Dir: Britt Allcroft. 2000. UK-US. 86 mins.
Prod co: Destination Films, Gullane Pictures. Co-prod: Mark Jacobson. Domestic dist: Icon Distribution. Int'l Sales: Kathy Morgan International. Exec prods: Charles Falzon, Nancy Chapelle, Barry London, Brent Baum, John Bertolli. Prods: Allcroft, Phil Fehrle. Scr: Allcroft. Dop: Paul Ryan. Prod des: Oleg Savytski. Ed: Ron Wisman. Music: Hummie Mann. Main cast: Peter Fonda, Alec Baldwin, Mara Wilson, Didi Conn.
This Thomas owes more to the television series devised by Allcroft in the 1980s than to Reverend Awdry's charming children's stories, laced here with numerous human characters that leave the talking trains shunted on to a siding. British viewers will also be dismayed at the extent to which the tales have been Americanised, from the "railroad" in the title to the sight of people playing baseball on a traditional English village green and the renaming of the Fat Controller as the non-sizeist Sir Topham Hat.
With scant appeal to adults in search of nostalgia, the film will find its audience among very small and undiscerning viewers. It's unlikely to hold out long in cinemas against technically superior children's fare like Dinosaur or Stuart Little - which opens in Britain and other European markets this summer - but its timetable should be extended to take in lengthy trips to the video shelves.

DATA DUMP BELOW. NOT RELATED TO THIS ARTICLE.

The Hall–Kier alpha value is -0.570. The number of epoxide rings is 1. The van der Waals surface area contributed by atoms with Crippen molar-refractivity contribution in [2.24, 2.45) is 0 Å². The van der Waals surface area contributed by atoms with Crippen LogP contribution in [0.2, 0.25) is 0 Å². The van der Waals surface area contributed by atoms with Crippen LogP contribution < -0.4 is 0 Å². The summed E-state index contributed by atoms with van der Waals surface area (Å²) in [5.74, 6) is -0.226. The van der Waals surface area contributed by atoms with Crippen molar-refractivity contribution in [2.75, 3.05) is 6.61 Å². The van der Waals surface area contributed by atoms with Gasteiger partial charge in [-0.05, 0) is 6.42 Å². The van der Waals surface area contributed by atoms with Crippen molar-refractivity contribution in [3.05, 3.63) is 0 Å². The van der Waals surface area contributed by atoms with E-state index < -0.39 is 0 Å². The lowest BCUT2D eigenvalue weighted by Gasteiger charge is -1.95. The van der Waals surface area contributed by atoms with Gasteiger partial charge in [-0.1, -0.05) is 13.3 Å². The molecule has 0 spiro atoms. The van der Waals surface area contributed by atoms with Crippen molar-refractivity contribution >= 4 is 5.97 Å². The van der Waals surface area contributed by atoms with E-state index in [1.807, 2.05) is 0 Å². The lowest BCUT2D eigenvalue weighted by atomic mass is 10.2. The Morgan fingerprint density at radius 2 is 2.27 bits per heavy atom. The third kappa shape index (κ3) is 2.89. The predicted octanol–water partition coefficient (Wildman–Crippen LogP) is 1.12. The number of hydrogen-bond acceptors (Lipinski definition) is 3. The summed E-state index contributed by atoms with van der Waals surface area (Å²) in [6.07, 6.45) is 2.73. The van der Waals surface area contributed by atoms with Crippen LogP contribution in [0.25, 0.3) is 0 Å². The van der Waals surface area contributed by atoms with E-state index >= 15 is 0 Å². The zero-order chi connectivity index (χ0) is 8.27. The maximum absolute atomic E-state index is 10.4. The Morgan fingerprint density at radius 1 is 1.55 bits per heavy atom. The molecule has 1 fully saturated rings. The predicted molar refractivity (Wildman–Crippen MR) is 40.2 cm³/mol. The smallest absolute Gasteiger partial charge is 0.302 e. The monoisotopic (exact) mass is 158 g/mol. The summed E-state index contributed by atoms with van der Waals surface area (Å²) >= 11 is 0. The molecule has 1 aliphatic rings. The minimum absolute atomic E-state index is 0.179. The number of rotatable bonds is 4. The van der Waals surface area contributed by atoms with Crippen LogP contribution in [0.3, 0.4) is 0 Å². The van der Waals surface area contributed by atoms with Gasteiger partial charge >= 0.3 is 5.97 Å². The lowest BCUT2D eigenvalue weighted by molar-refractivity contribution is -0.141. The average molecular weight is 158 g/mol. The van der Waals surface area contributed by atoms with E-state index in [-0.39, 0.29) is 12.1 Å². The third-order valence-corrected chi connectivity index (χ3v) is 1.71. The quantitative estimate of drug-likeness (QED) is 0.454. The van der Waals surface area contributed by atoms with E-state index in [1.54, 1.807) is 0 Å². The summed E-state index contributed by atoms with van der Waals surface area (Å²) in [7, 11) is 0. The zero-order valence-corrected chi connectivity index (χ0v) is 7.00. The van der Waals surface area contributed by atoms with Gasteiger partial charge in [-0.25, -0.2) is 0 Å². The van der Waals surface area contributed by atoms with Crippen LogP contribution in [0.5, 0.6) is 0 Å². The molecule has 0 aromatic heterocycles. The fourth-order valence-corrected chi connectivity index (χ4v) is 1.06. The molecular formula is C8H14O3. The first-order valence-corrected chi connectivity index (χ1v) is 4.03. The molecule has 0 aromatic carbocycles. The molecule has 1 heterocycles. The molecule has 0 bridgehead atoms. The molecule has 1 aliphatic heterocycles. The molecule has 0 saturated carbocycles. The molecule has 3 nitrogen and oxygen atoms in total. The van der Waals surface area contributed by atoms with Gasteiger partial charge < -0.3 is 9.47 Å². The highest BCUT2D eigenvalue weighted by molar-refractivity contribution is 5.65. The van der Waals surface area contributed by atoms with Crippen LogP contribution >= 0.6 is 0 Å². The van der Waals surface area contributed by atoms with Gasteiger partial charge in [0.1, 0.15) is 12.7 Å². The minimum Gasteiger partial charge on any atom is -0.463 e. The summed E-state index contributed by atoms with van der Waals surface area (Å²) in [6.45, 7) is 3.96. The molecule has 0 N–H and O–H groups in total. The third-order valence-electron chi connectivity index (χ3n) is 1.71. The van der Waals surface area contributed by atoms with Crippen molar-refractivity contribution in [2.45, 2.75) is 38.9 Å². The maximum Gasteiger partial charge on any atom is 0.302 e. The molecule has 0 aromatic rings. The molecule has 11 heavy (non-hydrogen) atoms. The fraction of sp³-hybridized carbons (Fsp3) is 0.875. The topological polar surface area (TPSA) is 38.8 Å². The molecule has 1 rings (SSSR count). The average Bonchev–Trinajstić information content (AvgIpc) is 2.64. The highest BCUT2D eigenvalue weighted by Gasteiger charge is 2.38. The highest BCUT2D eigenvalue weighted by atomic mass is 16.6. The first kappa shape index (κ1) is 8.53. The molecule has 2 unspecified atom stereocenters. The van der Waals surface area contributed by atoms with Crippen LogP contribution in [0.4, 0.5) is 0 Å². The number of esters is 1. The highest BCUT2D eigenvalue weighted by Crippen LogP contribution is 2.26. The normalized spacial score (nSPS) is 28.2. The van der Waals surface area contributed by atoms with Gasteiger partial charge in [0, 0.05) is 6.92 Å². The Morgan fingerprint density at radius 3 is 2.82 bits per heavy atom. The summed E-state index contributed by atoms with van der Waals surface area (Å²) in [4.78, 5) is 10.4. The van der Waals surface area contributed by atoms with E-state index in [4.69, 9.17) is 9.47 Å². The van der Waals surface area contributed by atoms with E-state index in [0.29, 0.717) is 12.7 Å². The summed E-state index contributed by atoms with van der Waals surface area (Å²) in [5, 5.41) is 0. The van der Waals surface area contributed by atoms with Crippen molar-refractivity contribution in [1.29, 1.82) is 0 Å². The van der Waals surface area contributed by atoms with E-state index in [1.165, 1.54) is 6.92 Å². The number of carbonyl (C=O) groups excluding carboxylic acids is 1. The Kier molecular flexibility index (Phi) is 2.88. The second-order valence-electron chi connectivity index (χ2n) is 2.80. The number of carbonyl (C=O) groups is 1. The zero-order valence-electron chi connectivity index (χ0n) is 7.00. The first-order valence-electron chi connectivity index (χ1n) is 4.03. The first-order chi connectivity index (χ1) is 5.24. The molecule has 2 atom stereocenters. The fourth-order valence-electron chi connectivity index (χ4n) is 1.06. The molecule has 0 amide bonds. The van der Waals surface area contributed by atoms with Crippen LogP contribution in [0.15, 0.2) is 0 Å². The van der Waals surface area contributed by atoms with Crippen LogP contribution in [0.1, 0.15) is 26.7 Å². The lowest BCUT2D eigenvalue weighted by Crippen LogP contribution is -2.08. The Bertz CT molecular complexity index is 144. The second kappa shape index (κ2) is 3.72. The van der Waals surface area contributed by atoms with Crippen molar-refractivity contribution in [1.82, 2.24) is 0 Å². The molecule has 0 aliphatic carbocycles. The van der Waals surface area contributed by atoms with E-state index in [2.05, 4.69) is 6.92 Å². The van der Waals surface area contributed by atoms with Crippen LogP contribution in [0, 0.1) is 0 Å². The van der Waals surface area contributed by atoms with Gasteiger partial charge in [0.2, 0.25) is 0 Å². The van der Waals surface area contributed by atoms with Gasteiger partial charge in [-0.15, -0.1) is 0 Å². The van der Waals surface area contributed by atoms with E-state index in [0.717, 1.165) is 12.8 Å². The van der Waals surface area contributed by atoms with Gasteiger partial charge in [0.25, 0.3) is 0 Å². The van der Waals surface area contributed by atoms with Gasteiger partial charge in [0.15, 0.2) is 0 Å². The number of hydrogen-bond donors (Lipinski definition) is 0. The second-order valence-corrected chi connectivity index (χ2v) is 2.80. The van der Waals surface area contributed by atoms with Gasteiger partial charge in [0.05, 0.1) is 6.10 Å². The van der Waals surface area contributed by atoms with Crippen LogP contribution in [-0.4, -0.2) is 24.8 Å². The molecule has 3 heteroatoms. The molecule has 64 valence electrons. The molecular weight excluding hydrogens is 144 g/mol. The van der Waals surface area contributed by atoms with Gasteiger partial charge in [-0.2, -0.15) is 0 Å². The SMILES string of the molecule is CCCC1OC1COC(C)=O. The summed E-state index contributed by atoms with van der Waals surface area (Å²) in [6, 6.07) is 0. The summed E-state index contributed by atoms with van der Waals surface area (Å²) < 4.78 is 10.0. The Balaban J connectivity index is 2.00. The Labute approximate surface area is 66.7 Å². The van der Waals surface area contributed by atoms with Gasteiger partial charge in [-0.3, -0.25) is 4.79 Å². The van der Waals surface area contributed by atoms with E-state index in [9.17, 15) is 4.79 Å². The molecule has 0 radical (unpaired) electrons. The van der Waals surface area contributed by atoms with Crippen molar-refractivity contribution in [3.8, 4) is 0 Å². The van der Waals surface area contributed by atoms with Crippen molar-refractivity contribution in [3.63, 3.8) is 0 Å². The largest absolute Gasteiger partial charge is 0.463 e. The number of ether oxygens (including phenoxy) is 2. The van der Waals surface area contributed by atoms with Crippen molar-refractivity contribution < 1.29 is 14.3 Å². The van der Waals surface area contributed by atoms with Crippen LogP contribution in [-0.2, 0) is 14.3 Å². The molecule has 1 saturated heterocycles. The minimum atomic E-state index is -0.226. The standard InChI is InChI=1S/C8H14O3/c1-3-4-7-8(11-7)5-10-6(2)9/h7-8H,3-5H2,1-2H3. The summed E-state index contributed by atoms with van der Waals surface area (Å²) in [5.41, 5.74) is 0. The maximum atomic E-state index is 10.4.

The needlessly complicated story moves between five different settings: the Island of Soder, land of the talking trains; the small railroad town of Shining Time; an Indian Valley; an anonymous North American big city; and Muffle Mountain, where a reclusive widower (Fonda) nurses an unhealthy obsession with a broken female steam train. Thomas' cosy world is threatened by the machinations of an evil diesel engine who has caused Mr Conductor (Baldwin), an 18" tall man with the ability to travel between all these places, to lose his miraculous powers.
The trains bear a reasonable resemblance to Awrdy's original designs but, while their eyes swivel manically, their faces and lips don't move when they speak, resulting in some long and visually dull dialogue scenes. Other special effects, like Mr Conductor's magic sparkle dust, are just adequate, as are the human cast, with the exception of Baldwin, who brings a humorous dash and twinkle to his role.